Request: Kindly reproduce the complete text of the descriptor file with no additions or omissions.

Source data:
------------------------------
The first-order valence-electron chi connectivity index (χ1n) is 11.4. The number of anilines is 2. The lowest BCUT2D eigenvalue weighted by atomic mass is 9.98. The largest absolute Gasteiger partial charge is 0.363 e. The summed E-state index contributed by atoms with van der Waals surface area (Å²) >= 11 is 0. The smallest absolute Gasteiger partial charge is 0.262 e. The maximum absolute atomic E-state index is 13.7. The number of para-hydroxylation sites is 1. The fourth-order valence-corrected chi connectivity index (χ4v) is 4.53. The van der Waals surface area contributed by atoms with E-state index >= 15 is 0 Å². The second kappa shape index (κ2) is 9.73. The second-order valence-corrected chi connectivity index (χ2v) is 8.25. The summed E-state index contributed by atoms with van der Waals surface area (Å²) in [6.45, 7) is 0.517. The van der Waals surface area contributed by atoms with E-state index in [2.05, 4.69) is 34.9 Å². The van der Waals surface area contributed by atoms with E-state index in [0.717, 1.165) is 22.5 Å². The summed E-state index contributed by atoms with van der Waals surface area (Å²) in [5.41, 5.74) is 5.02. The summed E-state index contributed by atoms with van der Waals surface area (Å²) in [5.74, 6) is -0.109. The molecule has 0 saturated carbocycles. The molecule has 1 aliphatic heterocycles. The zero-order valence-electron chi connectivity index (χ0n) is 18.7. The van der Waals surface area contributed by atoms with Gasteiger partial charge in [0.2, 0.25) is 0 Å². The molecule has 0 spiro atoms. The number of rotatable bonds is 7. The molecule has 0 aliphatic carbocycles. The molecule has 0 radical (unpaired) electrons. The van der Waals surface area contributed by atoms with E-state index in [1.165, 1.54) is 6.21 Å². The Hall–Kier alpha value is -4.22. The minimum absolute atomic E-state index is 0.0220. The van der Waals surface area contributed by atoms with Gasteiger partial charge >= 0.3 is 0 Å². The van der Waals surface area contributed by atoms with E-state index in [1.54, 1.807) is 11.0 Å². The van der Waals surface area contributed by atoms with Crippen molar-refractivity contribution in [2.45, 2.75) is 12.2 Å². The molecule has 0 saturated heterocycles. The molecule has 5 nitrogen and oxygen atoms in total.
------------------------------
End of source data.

The first-order valence-electron chi connectivity index (χ1n) is 11.4. The number of anilines is 2. The lowest BCUT2D eigenvalue weighted by atomic mass is 9.98. The largest absolute Gasteiger partial charge is 0.363 e. The summed E-state index contributed by atoms with van der Waals surface area (Å²) >= 11 is 0. The smallest absolute Gasteiger partial charge is 0.262 e. The maximum absolute atomic E-state index is 13.7. The number of para-hydroxylation sites is 1. The fourth-order valence-corrected chi connectivity index (χ4v) is 4.53. The van der Waals surface area contributed by atoms with E-state index >= 15 is 0 Å². The second kappa shape index (κ2) is 9.73. The second-order valence-corrected chi connectivity index (χ2v) is 8.25. The summed E-state index contributed by atoms with van der Waals surface area (Å²) in [6.45, 7) is 0.517. The van der Waals surface area contributed by atoms with E-state index in [2.05, 4.69) is 34.9 Å². The van der Waals surface area contributed by atoms with E-state index in [0.717, 1.165) is 22.5 Å². The summed E-state index contributed by atoms with van der Waals surface area (Å²) in [5.41, 5.74) is 5.02. The summed E-state index contributed by atoms with van der Waals surface area (Å²) in [5.74, 6) is -0.109. The molecule has 0 saturated carbocycles. The molecule has 1 aliphatic heterocycles. The zero-order valence-electron chi connectivity index (χ0n) is 18.7. The van der Waals surface area contributed by atoms with Gasteiger partial charge in [0.2, 0.25) is 0 Å². The molecule has 0 spiro atoms. The number of rotatable bonds is 7. The molecule has 0 aliphatic carbocycles. The molecule has 0 radical (unpaired) electrons. The van der Waals surface area contributed by atoms with E-state index in [1.165, 1.54) is 6.21 Å². The Hall–Kier alpha value is -4.22. The minimum absolute atomic E-state index is 0.0220. The van der Waals surface area contributed by atoms with Gasteiger partial charge >= 0.3 is 0 Å². The van der Waals surface area contributed by atoms with E-state index in [1.54, 1.807) is 11.0 Å². The van der Waals surface area contributed by atoms with Crippen molar-refractivity contribution in [2.45, 2.75) is 12.2 Å². The molecule has 0 saturated heterocycles. The molecule has 5 nitrogen and oxygen atoms in total.